The Plague and Iby Betty Bard MacDonald
You know how sometimes friendship blossoms in the first few moments of meeting? "Something clicked," we say. Well, that's what discovering Betty MacDonald was like for me: I happened to read a couple of pages of one of her books and click knew right away that here was a vivacious writer whose friendly, funny, and fiery company I was really going to enjoy. Although MacDonald's first and most popular book, The Egg and I, has remained in print since its original publication, her three other volumes have been unavailable for decades. The Plague and I recounts MacDonald's experiences in a Seattle sanitarium, where the author spent almost a year (1938-39) battling tuberculosis. The White Plague was no laughing matter, but MacDonald nonetheless makes a sprightly tale of her brush with something deadly. Anybody Can Do Anything is a high-spirited, hilarious celebration of how "the warmth and loyalty and laughter of a big family" brightened their weathering of The Great Depression. In Onions in the Stew, MacDonald is in unbuttonedly frolicsome form as she describes how, with husband and daughters, she set to work making a life on a rough-and-tumble island in Puget Sound, a ferry-ride from Seattle.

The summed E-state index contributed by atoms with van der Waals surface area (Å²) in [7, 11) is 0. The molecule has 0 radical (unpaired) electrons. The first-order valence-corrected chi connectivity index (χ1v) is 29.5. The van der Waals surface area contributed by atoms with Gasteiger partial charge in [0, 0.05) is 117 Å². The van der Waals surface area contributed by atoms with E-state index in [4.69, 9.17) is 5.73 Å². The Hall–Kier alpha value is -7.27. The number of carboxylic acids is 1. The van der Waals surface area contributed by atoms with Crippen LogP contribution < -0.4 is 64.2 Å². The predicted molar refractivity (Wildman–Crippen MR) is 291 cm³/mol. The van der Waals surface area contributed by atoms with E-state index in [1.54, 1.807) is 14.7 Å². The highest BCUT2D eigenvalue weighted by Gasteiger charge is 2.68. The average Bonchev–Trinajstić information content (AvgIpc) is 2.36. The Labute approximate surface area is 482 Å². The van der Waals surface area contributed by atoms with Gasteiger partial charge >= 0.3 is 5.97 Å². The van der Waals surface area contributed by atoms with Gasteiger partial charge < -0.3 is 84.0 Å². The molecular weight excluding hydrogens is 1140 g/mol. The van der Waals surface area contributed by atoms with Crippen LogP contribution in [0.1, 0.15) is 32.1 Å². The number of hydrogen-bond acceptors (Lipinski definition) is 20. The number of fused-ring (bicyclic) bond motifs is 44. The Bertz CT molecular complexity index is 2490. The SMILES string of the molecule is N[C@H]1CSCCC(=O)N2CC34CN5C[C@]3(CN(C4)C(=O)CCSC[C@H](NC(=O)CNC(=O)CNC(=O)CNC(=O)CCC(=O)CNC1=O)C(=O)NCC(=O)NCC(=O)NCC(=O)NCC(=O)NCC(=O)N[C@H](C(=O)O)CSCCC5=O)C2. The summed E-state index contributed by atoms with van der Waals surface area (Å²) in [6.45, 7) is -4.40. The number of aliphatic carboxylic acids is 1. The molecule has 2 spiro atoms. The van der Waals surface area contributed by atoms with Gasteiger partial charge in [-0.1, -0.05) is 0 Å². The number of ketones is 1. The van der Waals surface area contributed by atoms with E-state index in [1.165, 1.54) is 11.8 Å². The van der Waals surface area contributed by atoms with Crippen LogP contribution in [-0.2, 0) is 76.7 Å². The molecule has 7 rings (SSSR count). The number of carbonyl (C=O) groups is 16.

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After listening to the audiobook ‘The Egg and I’ I leapt at the chance of listening to ‘The Plague and I’. Now bear in mind this is OLD fashioned and thankfully the treatment of TB has improved drastically over the years. This follows the plight of Betty as she spends nearly a year in a sanitarium in the USA in the 1930’s ish. At that time the dreaded disease was a killer and the only possible cure was total rest. How can you possibly have an entire book based around this without it being boring I hear you ask? Well ….. you need to meet Betty!! The sharp wit, charm, eagle-eyed observations and pure sarcasm are sheer magic. She describes in length the whole rigmoral of the routine followed, the rather meagre conditions, these days it would be considered patient abuse to shiver with cold as the charge nurse insists the windows are flung open in mid-winter! You can almost taste the food yuck! The description of each of her room mates is either hilarious or hideous. I can’t imagine she was an easy person to be confined to bed next to. As time goes on and her home life seems a distant memory with limited visits allowed from family, Betty can only dream of escape. First she has to complete each treatment and move to the next section. The whole story depends on whether or not she can survive or go home. And IF she does go home will she ever be able to adapt to normality again after being institutionalised for so long. I found the mental dilemma one of the most fascinating aspects of the story. The audiobook is over 8 hours long but it speeds by, highly enjoyable, great narration that lures the listener in. I highly recommend this if you want a cure for feeling sorry for yourself .. not sure it would be ideal for hypochondriacs though! I am already listening to another book by Betty. I voluntarily ‘read’ and reviewed this, thanks to Jess at AudioBookWorm and of course the publishers, author, narrator etc